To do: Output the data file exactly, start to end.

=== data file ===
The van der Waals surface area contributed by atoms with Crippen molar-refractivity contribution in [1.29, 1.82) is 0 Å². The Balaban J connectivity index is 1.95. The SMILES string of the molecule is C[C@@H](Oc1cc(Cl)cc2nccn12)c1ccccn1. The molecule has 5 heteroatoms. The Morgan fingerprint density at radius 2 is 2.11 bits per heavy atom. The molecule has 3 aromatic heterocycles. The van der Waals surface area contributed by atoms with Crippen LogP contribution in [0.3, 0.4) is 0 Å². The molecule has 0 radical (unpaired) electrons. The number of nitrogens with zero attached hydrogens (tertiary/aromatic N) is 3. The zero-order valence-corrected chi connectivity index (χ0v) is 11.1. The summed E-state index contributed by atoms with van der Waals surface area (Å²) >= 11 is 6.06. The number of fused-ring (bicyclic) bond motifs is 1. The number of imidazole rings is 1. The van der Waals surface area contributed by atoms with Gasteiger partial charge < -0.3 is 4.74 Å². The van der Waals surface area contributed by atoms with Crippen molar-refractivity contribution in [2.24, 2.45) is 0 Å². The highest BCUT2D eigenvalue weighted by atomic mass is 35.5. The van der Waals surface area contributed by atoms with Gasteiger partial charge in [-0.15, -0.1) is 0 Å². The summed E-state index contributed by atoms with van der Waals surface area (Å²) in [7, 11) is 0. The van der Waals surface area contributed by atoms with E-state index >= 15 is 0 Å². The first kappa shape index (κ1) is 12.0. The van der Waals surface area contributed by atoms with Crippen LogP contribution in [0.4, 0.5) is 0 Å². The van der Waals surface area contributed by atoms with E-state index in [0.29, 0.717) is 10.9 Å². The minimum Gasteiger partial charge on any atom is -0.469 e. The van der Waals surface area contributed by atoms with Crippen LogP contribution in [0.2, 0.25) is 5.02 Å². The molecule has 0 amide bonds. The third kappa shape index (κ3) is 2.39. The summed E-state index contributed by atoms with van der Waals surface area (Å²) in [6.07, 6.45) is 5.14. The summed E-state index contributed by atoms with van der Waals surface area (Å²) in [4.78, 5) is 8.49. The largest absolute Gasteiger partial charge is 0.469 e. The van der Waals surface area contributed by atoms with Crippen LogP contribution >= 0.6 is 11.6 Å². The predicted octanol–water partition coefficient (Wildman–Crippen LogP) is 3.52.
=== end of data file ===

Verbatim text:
The van der Waals surface area contributed by atoms with Crippen molar-refractivity contribution in [1.29, 1.82) is 0 Å². The Balaban J connectivity index is 1.95. The SMILES string of the molecule is C[C@@H](Oc1cc(Cl)cc2nccn12)c1ccccn1. The molecule has 5 heteroatoms. The Morgan fingerprint density at radius 2 is 2.11 bits per heavy atom. The molecule has 3 aromatic heterocycles. The van der Waals surface area contributed by atoms with Crippen LogP contribution in [0.3, 0.4) is 0 Å². The molecule has 0 radical (unpaired) electrons. The number of nitrogens with zero attached hydrogens (tertiary/aromatic N) is 3. The zero-order valence-corrected chi connectivity index (χ0v) is 11.1. The summed E-state index contributed by atoms with van der Waals surface area (Å²) >= 11 is 6.06. The number of fused-ring (bicyclic) bond motifs is 1. The number of imidazole rings is 1. The van der Waals surface area contributed by atoms with Gasteiger partial charge < -0.3 is 4.74 Å². The van der Waals surface area contributed by atoms with Crippen molar-refractivity contribution in [2.24, 2.45) is 0 Å². The highest BCUT2D eigenvalue weighted by atomic mass is 35.5. The van der Waals surface area contributed by atoms with Gasteiger partial charge in [-0.15, -0.1) is 0 Å². The summed E-state index contributed by atoms with van der Waals surface area (Å²) in [7, 11) is 0. The van der Waals surface area contributed by atoms with E-state index >= 15 is 0 Å². The first kappa shape index (κ1) is 12.0. The van der Waals surface area contributed by atoms with Crippen LogP contribution in [0.4, 0.5) is 0 Å². The van der Waals surface area contributed by atoms with E-state index in [0.29, 0.717) is 10.9 Å². The minimum Gasteiger partial charge on any atom is -0.469 e. The van der Waals surface area contributed by atoms with Crippen LogP contribution in [0.2, 0.25) is 5.02 Å². The molecule has 0 amide bonds. The third kappa shape index (κ3) is 2.39. The summed E-state index contributed by atoms with van der Waals surface area (Å²) in [6.07, 6.45) is 5.14. The summed E-state index contributed by atoms with van der Waals surface area (Å²) in [4.78, 5) is 8.49. The largest absolute Gasteiger partial charge is 0.469 e. The van der Waals surface area contributed by atoms with Crippen LogP contribution >= 0.6 is 11.6 Å². The predicted octanol–water partition coefficient (Wildman–Crippen LogP) is 3.52.